HOW TO: Create a Baby- (and Pet-) Friendly Home

Megan Carroll Kulick, a Chicago-based freelance writer, was mom to a new black Labrador puppy named Gus, four months pregnant with her first child, and house-hunting in the spring of 2015. So she knew that whichever home she and her husband, Aaron, decided on would have to be baby and dog friendly. Which ruled out quite a few listings—like vertical town homes with lots of stairs, tiny one-bedroom apartments and lots in not-so-safe neighborhoods. Luckily, she found real estate agent Scott Newman, who, in turn, suggested the spacious converted loft unit in the heart of desirable Lincoln Park the couple ended up moving into and falling in love with—just in time to welcome daughter Lily, now 20 months old. Megan talks us through her home selection process, interior design approach aided by Nicole Radford Oehler of Radford Design, and some tips and tricks for any expectant (child or dog) parents out there.

How did preparing for a family inform your real estate search?

I was about 4 months pregnant when we found our condo and about 6 months pregnant when we moved in. Back then, it seemed like we had all the space in the world, but as we think about having more kids, it’s amazing how a space can start to feel very small very fast.  But, we can and will make it work—after all, New Yorkers raise entire families in one room!

Did your interior design plans change when you found out you were expecting?

We bought the condo from a family with a toddler.  They had the toddler’s room in the lofted bedroom, which is closest to the master.  We thought we’d copy their plan, but then realized that it would be nice to have some sound separation from baby, so we moved her to the fully enclosed bedroom and kept the lofted room for guests. Also, having a dog and expecting a baby encouraged us to declutter a ton. We wanted to keep the living space open with lots of flow so the “kids” could run around as freely as possible.

Are there areas of the house that Lily can’t go or is it all kid friendly?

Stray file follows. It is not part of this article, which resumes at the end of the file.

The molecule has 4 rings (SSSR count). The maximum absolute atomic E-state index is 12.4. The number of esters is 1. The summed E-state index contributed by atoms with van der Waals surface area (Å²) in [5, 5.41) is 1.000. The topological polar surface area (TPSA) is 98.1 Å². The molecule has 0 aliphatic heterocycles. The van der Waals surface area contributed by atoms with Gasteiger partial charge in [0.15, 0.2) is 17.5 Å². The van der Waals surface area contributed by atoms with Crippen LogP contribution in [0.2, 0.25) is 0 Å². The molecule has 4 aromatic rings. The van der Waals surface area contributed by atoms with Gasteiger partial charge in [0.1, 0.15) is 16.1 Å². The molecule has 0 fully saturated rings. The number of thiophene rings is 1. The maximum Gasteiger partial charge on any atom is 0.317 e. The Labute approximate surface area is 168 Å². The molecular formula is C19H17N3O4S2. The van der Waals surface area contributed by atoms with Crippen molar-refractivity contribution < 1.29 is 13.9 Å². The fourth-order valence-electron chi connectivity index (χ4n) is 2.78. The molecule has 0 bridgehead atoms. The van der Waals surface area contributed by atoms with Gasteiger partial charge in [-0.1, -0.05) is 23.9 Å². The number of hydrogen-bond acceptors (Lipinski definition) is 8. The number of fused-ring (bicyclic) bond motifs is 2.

It’s all kid friendly; it’s too open to close off any space completely. That being said, she needs constant supervision, since it’s hard to contain her!

Now that Lily is walking and getting into things, do you have any tips for other new parents or expecting parents looking to create a baby-friendly space?

Absolutely! Here are a few things I either learned from making mistakes, or wisely listened to friends’ advice:

Wait to spend on a nice rug until your baby is at least 5. Spills are inevitable. Until then, I love FLOR carpet tiles.

Save on upholstered furniture. You never know when baby will decide to take off their diaper or wipe their dirty hands on the fabric. We wanted something beautifully designed, but in a fabric that would hide stains well and would be able to handle wear and tear without breaking the bank, so we decided on the Asher sectional sofa from Interior Define in a dark gray material. It has been our lifesaver. Opposite the dining area, we created a little seating nook with vintage upholstered chairs that we found at Scout in the Andersonville neighborhood of Chicago.

Switch out furniture with sharp, jagged edges. There are nicely designed options out there now that don’t scream “family-friendly.” Our dining table is made of solid wood with slightly rounded edges, as are most of our casegoods. We did decide to put away our coffee table for the time being, because it was the perfect height for Lily to bang her head on, and the marble top detaches from the metal base, which scared us.

Place delicate home accessories up and out of baby’s reach. We love the built-in book shelves in the living room. They are a great way to add character and color, and its easy to move anything sharp or breakable out of babies’ grasp and turned the lower shelves into ‘play stations’ for Lily (inspired by Montessori). We had to dismantle our really cool vintage bar cart because it had a million sharp edges, wheels, and lots of glass. Our new theory is that we will have a home filled with beautiful pieces when our kids are over the “climbing on everything” stage. For now, we are fine with our very minimalist approach!


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